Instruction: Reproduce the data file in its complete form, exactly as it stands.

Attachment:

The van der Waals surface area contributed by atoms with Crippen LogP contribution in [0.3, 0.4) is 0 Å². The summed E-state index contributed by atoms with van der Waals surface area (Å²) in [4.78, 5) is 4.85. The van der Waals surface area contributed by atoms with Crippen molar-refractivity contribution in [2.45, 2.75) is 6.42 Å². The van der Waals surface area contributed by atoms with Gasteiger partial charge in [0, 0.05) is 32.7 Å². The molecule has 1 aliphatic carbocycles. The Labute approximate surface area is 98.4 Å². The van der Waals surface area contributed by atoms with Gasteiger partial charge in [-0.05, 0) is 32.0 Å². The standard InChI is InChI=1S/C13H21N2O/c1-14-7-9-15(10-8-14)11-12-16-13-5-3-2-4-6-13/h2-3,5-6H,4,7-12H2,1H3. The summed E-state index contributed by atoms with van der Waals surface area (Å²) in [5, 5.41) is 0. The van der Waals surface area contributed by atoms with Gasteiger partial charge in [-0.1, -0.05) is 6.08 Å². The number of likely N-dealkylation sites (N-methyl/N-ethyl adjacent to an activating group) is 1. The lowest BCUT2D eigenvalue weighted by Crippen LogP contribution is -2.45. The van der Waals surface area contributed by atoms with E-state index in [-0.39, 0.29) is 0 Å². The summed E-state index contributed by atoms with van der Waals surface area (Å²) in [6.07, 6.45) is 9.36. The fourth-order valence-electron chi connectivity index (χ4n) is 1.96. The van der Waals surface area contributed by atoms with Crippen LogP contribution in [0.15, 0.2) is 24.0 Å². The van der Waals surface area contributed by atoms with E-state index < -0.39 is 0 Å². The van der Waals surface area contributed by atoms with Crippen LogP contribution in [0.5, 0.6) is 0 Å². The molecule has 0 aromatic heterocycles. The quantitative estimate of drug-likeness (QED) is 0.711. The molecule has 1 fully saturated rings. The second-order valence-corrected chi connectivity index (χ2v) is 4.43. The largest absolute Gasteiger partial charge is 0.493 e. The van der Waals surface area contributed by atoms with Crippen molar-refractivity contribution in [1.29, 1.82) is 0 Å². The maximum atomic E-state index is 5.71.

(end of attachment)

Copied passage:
The van der Waals surface area contributed by atoms with Crippen LogP contribution in [0.3, 0.4) is 0 Å². The summed E-state index contributed by atoms with van der Waals surface area (Å²) in [4.78, 5) is 4.85. The van der Waals surface area contributed by atoms with Crippen molar-refractivity contribution in [2.45, 2.75) is 6.42 Å². The van der Waals surface area contributed by atoms with Gasteiger partial charge in [0, 0.05) is 32.7 Å². The molecule has 1 aliphatic carbocycles. The Labute approximate surface area is 98.4 Å². The van der Waals surface area contributed by atoms with Gasteiger partial charge in [-0.05, 0) is 32.0 Å². The standard InChI is InChI=1S/C13H21N2O/c1-14-7-9-15(10-8-14)11-12-16-13-5-3-2-4-6-13/h2-3,5-6H,4,7-12H2,1H3. The summed E-state index contributed by atoms with van der Waals surface area (Å²) in [5, 5.41) is 0. The van der Waals surface area contributed by atoms with Gasteiger partial charge in [-0.1, -0.05) is 6.08 Å². The number of likely N-dealkylation sites (N-methyl/N-ethyl adjacent to an activating group) is 1. The lowest BCUT2D eigenvalue weighted by Crippen LogP contribution is -2.45. The van der Waals surface area contributed by atoms with E-state index in [-0.39, 0.29) is 0 Å². The summed E-state index contributed by atoms with van der Waals surface area (Å²) in [6.07, 6.45) is 9.36. The fourth-order valence-electron chi connectivity index (χ4n) is 1.96. The van der Waals surface area contributed by atoms with Crippen LogP contribution in [0.15, 0.2) is 24.0 Å². The van der Waals surface area contributed by atoms with E-state index < -0.39 is 0 Å². The van der Waals surface area contributed by atoms with Crippen LogP contribution in [0.5, 0.6) is 0 Å². The molecule has 0 aromatic heterocycles. The quantitative estimate of drug-likeness (QED) is 0.711. The molecule has 1 fully saturated rings. The second-order valence-corrected chi connectivity index (χ2v) is 4.43. The largest absolute Gasteiger partial charge is 0.493 e. The van der Waals surface area contributed by atoms with Crippen molar-refractivity contribution in [1.29, 1.82) is 0 Å². The maximum atomic E-state index is 5.71.